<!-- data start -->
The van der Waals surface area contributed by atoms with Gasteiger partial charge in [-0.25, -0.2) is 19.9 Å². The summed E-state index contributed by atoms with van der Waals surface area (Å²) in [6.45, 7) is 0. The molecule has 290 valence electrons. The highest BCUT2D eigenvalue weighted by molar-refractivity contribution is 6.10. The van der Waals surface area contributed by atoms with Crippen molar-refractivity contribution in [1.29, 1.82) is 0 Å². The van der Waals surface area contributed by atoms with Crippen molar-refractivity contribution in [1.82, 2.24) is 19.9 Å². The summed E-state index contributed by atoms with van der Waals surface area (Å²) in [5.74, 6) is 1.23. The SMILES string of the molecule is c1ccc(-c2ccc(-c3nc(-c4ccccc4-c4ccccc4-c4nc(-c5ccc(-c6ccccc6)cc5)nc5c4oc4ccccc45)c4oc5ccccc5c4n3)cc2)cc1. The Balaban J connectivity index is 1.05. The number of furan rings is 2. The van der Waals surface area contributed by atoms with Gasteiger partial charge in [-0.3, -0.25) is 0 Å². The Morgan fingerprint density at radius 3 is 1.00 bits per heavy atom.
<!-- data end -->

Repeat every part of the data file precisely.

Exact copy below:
The van der Waals surface area contributed by atoms with Gasteiger partial charge in [-0.25, -0.2) is 19.9 Å². The summed E-state index contributed by atoms with van der Waals surface area (Å²) in [6.45, 7) is 0. The molecule has 290 valence electrons. The highest BCUT2D eigenvalue weighted by molar-refractivity contribution is 6.10. The van der Waals surface area contributed by atoms with Crippen molar-refractivity contribution in [1.29, 1.82) is 0 Å². The van der Waals surface area contributed by atoms with Crippen molar-refractivity contribution in [1.82, 2.24) is 19.9 Å². The summed E-state index contributed by atoms with van der Waals surface area (Å²) in [5.74, 6) is 1.23. The SMILES string of the molecule is c1ccc(-c2ccc(-c3nc(-c4ccccc4-c4ccccc4-c4nc(-c5ccc(-c6ccccc6)cc5)nc5c4oc4ccccc45)c4oc5ccccc5c4n3)cc2)cc1. The Balaban J connectivity index is 1.05. The number of furan rings is 2. The van der Waals surface area contributed by atoms with Gasteiger partial charge in [-0.3, -0.25) is 0 Å². The Morgan fingerprint density at radius 3 is 1.00 bits per heavy atom.